Deliver the Heavy Mail

05 July 2017

“Heavy mail” is the unpleasant news you don’t want to deliver;  i.e. weekend over-time required, furloughs, poor performance.  Two unpleasant performance management issues crossed my desk recently and they highlight the importance of delivering the “heavy mail” quickly.  Key lessons are:

1)  Have clear expectations;

2)  Talk about the work frequently when they are new in the job;

3)  Gain commitment by asking the person, “Will you…?”

4)  Time is NOT your friend.


Discomfort delivering negative feedback, “heavy mail,” is about you as boss.  “Boss” comes from the Dutch “baas” which means supervisor, master, overseer.  Being a “good boss” is pre-requisite to performance management.  A “good boss” is respected for their authority, knowledge and position.  Reference the Boss Audit.  The keys to delivering performance-related heavy mail are as follows:

1)  Set expectations early.

Describe and define good performance.  Without this, people believe what they are doing is right, and their behavior only gets more entrenched with each passing day.

We want to assume that people are “professionals” and will approach work with the same ethic as we do.  We give them lots of time to settle in and make the work “their own.”  We assume they know what they are doing and we don’t want to offend or micro-manage.  WRONG.  These are all bad assumptions and only make getting to desired performance more difficult.

2)  Know your objective.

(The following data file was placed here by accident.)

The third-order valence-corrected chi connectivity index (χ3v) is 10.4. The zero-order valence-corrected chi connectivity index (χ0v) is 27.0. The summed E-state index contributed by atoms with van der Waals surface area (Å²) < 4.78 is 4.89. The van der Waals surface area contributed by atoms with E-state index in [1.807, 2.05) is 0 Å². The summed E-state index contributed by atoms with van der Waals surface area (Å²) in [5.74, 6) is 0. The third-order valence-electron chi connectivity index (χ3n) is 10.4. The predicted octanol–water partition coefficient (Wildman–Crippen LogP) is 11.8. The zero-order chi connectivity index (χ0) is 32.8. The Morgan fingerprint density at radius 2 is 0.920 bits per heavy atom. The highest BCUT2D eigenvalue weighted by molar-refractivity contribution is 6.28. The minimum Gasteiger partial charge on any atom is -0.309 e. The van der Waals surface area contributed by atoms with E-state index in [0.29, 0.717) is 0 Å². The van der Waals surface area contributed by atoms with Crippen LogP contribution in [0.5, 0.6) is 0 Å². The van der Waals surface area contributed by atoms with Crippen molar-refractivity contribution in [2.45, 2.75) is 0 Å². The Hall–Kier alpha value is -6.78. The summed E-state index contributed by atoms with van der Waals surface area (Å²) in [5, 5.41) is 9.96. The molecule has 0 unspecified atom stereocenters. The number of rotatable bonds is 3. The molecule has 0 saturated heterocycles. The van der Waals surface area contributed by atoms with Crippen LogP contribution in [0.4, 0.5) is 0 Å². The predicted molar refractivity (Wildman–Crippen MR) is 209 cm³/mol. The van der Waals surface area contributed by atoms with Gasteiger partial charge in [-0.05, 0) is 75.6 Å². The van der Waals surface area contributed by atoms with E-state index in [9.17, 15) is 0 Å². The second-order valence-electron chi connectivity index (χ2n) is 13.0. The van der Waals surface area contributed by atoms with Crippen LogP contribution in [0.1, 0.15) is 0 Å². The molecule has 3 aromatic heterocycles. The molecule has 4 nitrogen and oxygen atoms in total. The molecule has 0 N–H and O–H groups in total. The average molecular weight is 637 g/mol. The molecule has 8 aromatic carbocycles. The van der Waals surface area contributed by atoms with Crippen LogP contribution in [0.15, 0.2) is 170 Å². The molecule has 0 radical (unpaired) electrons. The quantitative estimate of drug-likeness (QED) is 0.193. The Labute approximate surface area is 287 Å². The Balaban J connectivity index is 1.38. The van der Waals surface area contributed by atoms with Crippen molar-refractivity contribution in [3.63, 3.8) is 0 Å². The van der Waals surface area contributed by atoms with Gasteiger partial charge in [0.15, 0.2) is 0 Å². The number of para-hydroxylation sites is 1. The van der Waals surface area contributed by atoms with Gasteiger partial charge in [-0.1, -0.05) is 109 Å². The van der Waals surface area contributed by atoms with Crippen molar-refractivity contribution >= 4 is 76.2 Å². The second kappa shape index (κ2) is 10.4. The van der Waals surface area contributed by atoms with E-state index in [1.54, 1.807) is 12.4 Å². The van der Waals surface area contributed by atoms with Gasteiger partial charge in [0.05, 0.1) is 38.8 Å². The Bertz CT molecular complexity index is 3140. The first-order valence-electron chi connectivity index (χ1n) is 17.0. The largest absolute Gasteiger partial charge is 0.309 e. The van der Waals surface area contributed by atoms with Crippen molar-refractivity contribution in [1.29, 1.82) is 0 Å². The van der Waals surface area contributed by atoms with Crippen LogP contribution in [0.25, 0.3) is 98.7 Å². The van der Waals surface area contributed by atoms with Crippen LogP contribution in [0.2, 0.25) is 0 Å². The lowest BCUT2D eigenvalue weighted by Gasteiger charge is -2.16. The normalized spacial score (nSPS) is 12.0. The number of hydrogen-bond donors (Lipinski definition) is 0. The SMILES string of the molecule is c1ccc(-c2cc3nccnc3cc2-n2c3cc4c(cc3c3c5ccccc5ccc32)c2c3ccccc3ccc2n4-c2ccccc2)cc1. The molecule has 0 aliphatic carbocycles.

As boss, you want good performance with self-sufficient people who do the daily work.

3)  Talk often about the work.

Discussions on progress are important.  Early on, while work habits are being formed, talk often about the work.  Check in frequently.  Positive comments about what is working well, adjustment comments about what to improve. Mr. Coats, my drama teacher always made us share two good things before sharing an improvement. Without standards/expectations, this is difficult to do.  Reference Be the Boss to set standards.

4)  Gain Commitment.

Leave nothing to chance; ask the person, “Will you…?”  This may feel confrontational, but it is extremely important.  “Will you…” is forcing the issue of compliance.  “Will you…” drives clarity of expectations.  “Will you share this E-bits with your supervisors?”   “Will you…” requires a simple answer; yes or no. “Will you deal with performance issues before they become entrenched?”

When performance discussions are held early-on, they are viewed as coaching moments.  The longer you wait they become “heavy mail.”  Will you up your game on performance management?

Learn more at the next Principled Supervisor workshop.

Stay Lean,

Alden B.

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